Future PC industry growth cannot depend on emerging markets

by CXOtoday Staff    Apr 12, 2012

Although PC vendors typically experience low consumer PC sales in the first quarter, Gartner’s preliminary results reveal worse-than-normal consumer PC shipment growth.

While the PC industry has high expectations for strong growth in the emerging markets, the slowdown of these countries in the first quarter of 2012 provides a cautionary notice to providers, according to the findings from Gartner.

“The future growth for the PC industry cannot heavily depend on the emerging markets even though PC penetration in these regions is low,” said Mikako Kitagawa, Principal Analyst at Gartner.

Gartner revealed that worldwide PC shipments totaled 89 million units in the first quarter of 2012, a 1.9 percent increase from the first quarter of 2011, when shipments reached 87.3 million units. These results exceed the research firm’s earlier projections of a 1.2 percent decline for the quarter.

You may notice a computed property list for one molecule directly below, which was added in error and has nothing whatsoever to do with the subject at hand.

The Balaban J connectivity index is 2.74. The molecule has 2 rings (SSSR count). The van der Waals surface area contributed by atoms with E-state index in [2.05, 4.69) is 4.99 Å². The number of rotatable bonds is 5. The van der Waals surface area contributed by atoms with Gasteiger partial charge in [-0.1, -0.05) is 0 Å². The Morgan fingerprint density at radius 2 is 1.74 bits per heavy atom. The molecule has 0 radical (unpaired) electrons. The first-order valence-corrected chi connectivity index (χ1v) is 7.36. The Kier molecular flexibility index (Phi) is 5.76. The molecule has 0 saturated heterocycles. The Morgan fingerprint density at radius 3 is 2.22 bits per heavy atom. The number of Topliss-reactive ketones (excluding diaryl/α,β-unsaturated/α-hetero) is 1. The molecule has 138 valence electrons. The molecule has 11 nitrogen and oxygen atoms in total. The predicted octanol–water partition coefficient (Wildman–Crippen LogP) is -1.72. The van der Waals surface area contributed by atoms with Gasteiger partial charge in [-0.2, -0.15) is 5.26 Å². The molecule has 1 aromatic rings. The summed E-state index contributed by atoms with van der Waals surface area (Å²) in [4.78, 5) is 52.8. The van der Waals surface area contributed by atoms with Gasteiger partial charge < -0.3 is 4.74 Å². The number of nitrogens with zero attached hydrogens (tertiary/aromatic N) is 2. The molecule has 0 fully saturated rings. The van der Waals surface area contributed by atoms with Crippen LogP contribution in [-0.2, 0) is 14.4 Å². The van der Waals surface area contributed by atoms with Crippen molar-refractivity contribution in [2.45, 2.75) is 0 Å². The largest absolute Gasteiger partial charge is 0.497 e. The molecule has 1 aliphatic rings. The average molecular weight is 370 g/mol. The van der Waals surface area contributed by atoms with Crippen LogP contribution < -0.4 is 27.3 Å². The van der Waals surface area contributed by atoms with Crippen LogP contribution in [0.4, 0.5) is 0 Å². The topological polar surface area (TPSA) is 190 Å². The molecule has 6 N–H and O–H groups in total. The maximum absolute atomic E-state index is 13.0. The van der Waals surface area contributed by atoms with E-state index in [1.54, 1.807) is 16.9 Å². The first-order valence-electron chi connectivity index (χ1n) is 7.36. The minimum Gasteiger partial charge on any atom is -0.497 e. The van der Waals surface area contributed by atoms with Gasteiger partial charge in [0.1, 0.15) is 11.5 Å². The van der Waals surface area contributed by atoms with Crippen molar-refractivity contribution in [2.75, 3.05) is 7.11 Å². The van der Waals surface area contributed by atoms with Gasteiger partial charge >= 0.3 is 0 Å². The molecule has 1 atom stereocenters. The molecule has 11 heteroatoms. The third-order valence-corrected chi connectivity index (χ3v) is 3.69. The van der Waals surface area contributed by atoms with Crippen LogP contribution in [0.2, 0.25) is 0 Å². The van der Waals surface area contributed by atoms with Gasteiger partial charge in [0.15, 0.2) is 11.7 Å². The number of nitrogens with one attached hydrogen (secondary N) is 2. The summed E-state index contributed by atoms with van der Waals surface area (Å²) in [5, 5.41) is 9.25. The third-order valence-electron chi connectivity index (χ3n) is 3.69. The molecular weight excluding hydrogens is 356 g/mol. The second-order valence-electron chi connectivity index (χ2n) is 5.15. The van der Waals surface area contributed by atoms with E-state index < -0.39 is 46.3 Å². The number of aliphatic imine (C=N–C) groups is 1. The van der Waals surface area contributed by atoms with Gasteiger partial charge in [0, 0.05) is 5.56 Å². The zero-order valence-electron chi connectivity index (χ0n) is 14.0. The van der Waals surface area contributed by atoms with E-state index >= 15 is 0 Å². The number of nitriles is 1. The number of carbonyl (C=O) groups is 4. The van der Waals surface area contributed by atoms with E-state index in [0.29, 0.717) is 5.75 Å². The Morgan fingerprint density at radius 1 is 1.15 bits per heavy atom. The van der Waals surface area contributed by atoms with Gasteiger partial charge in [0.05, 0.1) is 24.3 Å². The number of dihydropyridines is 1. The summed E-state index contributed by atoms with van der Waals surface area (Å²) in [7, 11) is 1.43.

“The results were mixed depending on the region, as we saw the EMEA region perform better than expected with PC shipments growing 6.7 percent in the first quarter of 2012, while Asia/Pacific performed below expectations, in part because of slow growth in India and China,” said Kitagawa

Although PC vendors typically experience low consumer PC sales in the first quarter, Gartner’s preliminary results reveal worse-than-normal consumer PC shipment growth.

“The weak consumer PC demand is in part because of intensified competition for consumers’ budgets. Device vendors that focus on a limited product line will get only a small portion of the consumer wallet. Companies such as Apple can be clear winners because of comprehensive product/service offerings, which gain a large part of consumers’ spending,” Gartner said.

Kitagawa added that the hard-disk drive (HDD) supply shortage had a limited impact on PC supply during 1Q12. There was a moderate impact on selected markets, such as low-end consumer notebooks and the white-box market in selected regions. “Still, low PC demand was able to mask the tight HDD supply overall.”